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March 24, 2017 8:58

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14:43 12 February 2017

Rugby: Crusaders end Panasonic's run at Brisbane 10s

BRISBANE, Australia, Feb. 12, Kyodo

Panasonic Wild Knights' run at the Brisbane Global Rugby Tens came to an end in the quarterfinals Sunday as they lost 12-7 to the Crusaders.

On another sweltering hot day at Suncorp Stadium, the Wild Knights found out -- a day after beating two Australian sides -- that playing New Zealand teams was a lot harder, a lesson the Sunwolves will need to take on board in the upcoming Super Rugby competition.

Nonetheless head coach Robbie Deans was happy with the way the team played.

"They did themselves proud," he said. "It was a little frustrating in the last one that we couldn't get any momentum. But the experience will be great for them. It will broaden them and make them tougher."

The Wild Knights finished second in Pool A after opening the day with a 33-5 loss to the Chiefs.

Already assured of a spot in the quarterfinals after an earlier result went their way, and with the temperature 34C in the shade at 9 a.m., Deans opted to rest a number of his star players against a team that needed to win to advance.

The Chiefs were also playing on emotions following the death overnight of former teammate Sione Lauaki at the age of 35. And so it was no real surprise Dave Rennie's side came away with an easy win.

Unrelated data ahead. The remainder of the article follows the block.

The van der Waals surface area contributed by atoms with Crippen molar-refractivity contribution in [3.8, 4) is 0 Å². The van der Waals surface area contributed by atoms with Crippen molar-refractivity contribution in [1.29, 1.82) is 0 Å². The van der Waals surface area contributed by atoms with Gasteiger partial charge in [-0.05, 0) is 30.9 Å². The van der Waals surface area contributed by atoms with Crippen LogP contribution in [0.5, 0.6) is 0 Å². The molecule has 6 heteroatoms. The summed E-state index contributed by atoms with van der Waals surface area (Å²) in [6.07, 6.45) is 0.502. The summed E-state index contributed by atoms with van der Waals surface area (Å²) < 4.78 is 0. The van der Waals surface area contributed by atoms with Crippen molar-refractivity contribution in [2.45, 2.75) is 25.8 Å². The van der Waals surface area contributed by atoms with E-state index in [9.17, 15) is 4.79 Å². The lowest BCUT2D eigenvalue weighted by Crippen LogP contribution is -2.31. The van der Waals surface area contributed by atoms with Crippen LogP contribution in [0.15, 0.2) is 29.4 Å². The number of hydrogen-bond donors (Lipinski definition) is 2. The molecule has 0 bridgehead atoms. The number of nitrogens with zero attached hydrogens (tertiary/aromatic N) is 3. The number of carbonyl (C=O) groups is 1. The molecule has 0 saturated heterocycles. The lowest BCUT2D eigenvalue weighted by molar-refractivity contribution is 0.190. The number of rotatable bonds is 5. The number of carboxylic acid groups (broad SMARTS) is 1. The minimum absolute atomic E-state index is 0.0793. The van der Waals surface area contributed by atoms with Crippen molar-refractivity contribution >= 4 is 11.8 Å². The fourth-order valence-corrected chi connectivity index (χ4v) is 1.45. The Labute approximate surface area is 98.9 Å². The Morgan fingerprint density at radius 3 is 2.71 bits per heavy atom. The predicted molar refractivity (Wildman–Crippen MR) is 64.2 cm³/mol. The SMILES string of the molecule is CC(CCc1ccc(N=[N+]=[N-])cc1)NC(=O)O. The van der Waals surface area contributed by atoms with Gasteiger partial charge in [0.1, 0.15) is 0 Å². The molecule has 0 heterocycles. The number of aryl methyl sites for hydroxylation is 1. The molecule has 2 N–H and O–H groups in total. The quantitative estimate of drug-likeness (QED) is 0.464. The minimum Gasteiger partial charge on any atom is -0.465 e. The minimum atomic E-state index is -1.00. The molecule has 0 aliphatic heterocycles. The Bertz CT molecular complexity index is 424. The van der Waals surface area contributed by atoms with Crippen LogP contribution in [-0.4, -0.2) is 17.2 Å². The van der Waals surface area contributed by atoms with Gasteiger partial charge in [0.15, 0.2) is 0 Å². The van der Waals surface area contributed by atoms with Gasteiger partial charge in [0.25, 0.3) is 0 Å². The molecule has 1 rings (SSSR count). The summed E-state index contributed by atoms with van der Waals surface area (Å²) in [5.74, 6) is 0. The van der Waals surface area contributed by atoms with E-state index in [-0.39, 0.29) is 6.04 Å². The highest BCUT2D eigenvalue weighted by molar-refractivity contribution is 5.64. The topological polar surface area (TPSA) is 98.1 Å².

Taleni Seu, Tim Nanai Williams (who spent two seasons with Ricoh Black Rams), Brad Weber, Luke Jacobson and Solomon Alaimalo all touched down for the Chiefs, with Ryota Hasegawa getting a consolation effort for the Wild Knights.

That set up a quarterfinal clash with the team that Deans led to five Super Rugby titles before moving to Australia to coach the Wallabies and eventually Japan.

Two early tries from George Bridge and Seta Tamanivalu saw the Crusaders, coached by former Ricoh No. 8 Scott Robertson, out of the blocks quickest.

And their stubborn defense did the rest as they withstood some intense pressure from the Wild Knights with Takuya Yamasawa and Yuta Takagi both going close.

Daniel Heenan eventually crossed the chalk with Berrick Barnes adding the extras but it was too little too late.

"I don't think there was anything in it. It could have gone either way," said Deans. "I think we've shown, if people weren't convinced, that Japanese rugby is more than competitive."

The Australian fans certainly thought so.

"In one day the Panasonic Wild Knights have shown the world what Japanese rugby is all about," said Peter Gibson from Sydney. "No matter what today's outcome is they have done themselves and their country very proud. Japanese rugby is the talk of the town here."




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